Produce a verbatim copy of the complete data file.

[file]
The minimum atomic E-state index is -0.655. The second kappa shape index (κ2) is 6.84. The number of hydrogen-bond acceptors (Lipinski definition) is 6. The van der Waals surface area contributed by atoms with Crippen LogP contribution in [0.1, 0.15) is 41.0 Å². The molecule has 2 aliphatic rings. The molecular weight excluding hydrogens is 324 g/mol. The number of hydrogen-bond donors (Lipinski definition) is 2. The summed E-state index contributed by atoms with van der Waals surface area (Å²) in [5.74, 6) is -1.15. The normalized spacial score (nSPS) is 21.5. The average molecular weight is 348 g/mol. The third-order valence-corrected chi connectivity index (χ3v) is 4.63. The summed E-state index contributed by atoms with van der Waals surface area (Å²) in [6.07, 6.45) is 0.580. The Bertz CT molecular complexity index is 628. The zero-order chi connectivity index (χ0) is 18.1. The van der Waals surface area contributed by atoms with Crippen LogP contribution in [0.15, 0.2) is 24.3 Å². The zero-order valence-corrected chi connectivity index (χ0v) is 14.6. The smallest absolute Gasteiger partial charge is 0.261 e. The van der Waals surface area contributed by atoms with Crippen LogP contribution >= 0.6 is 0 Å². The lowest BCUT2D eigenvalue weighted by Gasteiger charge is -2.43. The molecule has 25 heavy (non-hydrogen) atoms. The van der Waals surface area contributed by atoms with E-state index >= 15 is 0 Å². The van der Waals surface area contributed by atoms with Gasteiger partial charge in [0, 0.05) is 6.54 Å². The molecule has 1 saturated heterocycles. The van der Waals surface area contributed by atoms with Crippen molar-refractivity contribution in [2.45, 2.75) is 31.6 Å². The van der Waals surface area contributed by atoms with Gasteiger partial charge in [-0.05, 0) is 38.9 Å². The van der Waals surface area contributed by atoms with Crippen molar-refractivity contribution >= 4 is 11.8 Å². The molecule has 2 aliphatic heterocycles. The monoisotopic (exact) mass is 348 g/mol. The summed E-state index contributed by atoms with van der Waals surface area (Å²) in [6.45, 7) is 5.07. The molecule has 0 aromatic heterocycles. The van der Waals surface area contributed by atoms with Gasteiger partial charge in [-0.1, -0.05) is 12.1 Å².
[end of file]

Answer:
The minimum atomic E-state index is -0.655. The second kappa shape index (κ2) is 6.84. The number of hydrogen-bond acceptors (Lipinski definition) is 6. The van der Waals surface area contributed by atoms with Crippen LogP contribution in [0.1, 0.15) is 41.0 Å². The molecule has 2 aliphatic rings. The molecular weight excluding hydrogens is 324 g/mol. The number of hydrogen-bond donors (Lipinski definition) is 2. The summed E-state index contributed by atoms with van der Waals surface area (Å²) in [5.74, 6) is -1.15. The normalized spacial score (nSPS) is 21.5. The average molecular weight is 348 g/mol. The third-order valence-corrected chi connectivity index (χ3v) is 4.63. The summed E-state index contributed by atoms with van der Waals surface area (Å²) in [6.07, 6.45) is 0.580. The Bertz CT molecular complexity index is 628. The zero-order chi connectivity index (χ0) is 18.1. The van der Waals surface area contributed by atoms with Crippen LogP contribution in [0.15, 0.2) is 24.3 Å². The zero-order valence-corrected chi connectivity index (χ0v) is 14.6. The smallest absolute Gasteiger partial charge is 0.261 e. The van der Waals surface area contributed by atoms with Crippen LogP contribution >= 0.6 is 0 Å². The lowest BCUT2D eigenvalue weighted by Gasteiger charge is -2.43. The molecule has 25 heavy (non-hydrogen) atoms. The van der Waals surface area contributed by atoms with E-state index >= 15 is 0 Å². The van der Waals surface area contributed by atoms with Gasteiger partial charge in [0, 0.05) is 6.54 Å². The molecule has 1 saturated heterocycles. The van der Waals surface area contributed by atoms with Crippen molar-refractivity contribution in [2.45, 2.75) is 31.6 Å². The van der Waals surface area contributed by atoms with Gasteiger partial charge in [-0.05, 0) is 38.9 Å². The van der Waals surface area contributed by atoms with Crippen molar-refractivity contribution >= 4 is 11.8 Å². The molecule has 2 aliphatic heterocycles. The monoisotopic (exact) mass is 348 g/mol. The summed E-state index contributed by atoms with van der Waals surface area (Å²) in [6.45, 7) is 5.07. The molecule has 0 aromatic heterocycles. The van der Waals surface area contributed by atoms with Gasteiger partial charge in [-0.1, -0.05) is 12.1 Å².